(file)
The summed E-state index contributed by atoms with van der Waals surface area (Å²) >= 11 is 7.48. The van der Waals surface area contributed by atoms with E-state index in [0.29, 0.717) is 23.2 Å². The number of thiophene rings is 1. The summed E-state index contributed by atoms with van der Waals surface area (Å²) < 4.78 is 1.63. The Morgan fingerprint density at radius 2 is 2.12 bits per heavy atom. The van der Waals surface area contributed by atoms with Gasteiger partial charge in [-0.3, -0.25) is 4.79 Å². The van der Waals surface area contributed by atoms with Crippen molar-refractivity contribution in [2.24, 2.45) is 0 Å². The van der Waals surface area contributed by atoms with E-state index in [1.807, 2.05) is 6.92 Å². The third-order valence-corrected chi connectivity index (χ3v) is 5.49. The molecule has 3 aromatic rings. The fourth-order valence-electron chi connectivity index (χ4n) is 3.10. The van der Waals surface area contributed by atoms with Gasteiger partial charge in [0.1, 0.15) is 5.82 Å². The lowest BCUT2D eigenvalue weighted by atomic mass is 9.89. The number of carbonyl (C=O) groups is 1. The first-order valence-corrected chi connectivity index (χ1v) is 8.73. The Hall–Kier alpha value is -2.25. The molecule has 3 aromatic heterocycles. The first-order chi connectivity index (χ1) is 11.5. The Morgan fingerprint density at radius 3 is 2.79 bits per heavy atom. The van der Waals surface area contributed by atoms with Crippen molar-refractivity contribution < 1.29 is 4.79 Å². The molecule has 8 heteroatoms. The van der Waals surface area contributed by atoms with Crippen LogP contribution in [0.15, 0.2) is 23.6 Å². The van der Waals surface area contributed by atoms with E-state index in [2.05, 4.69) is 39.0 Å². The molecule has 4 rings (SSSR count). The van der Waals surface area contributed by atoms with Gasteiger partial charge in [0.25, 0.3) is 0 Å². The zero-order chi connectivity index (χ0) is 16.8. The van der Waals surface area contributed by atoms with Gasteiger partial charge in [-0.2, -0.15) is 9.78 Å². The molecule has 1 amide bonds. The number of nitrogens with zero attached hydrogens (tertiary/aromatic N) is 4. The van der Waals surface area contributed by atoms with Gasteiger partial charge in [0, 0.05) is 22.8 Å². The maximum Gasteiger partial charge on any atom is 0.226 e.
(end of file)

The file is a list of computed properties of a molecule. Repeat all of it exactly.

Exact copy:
The summed E-state index contributed by atoms with van der Waals surface area (Å²) >= 11 is 7.48. The van der Waals surface area contributed by atoms with E-state index in [0.29, 0.717) is 23.2 Å². The number of thiophene rings is 1. The summed E-state index contributed by atoms with van der Waals surface area (Å²) < 4.78 is 1.63. The Morgan fingerprint density at radius 2 is 2.12 bits per heavy atom. The van der Waals surface area contributed by atoms with Gasteiger partial charge in [-0.3, -0.25) is 4.79 Å². The van der Waals surface area contributed by atoms with Crippen molar-refractivity contribution in [2.24, 2.45) is 0 Å². The van der Waals surface area contributed by atoms with E-state index in [1.807, 2.05) is 6.92 Å². The third-order valence-corrected chi connectivity index (χ3v) is 5.49. The molecule has 3 aromatic rings. The fourth-order valence-electron chi connectivity index (χ4n) is 3.10. The van der Waals surface area contributed by atoms with Gasteiger partial charge in [0.1, 0.15) is 5.82 Å². The lowest BCUT2D eigenvalue weighted by atomic mass is 9.89. The number of carbonyl (C=O) groups is 1. The first-order valence-corrected chi connectivity index (χ1v) is 8.73. The Hall–Kier alpha value is -2.25. The molecule has 3 aromatic heterocycles. The first-order chi connectivity index (χ1) is 11.5. The Morgan fingerprint density at radius 3 is 2.79 bits per heavy atom. The van der Waals surface area contributed by atoms with Crippen molar-refractivity contribution < 1.29 is 4.79 Å². The molecule has 8 heteroatoms. The van der Waals surface area contributed by atoms with Crippen LogP contribution in [0.15, 0.2) is 23.6 Å². The van der Waals surface area contributed by atoms with E-state index in [2.05, 4.69) is 39.0 Å². The molecule has 4 rings (SSSR count). The van der Waals surface area contributed by atoms with Gasteiger partial charge in [0.25, 0.3) is 0 Å². The zero-order chi connectivity index (χ0) is 16.8. The van der Waals surface area contributed by atoms with Gasteiger partial charge in [-0.2, -0.15) is 9.78 Å². The molecule has 1 amide bonds. The number of nitrogens with zero attached hydrogens (tertiary/aromatic N) is 4. The van der Waals surface area contributed by atoms with Gasteiger partial charge in [0, 0.05) is 22.8 Å². The maximum Gasteiger partial charge on any atom is 0.226 e.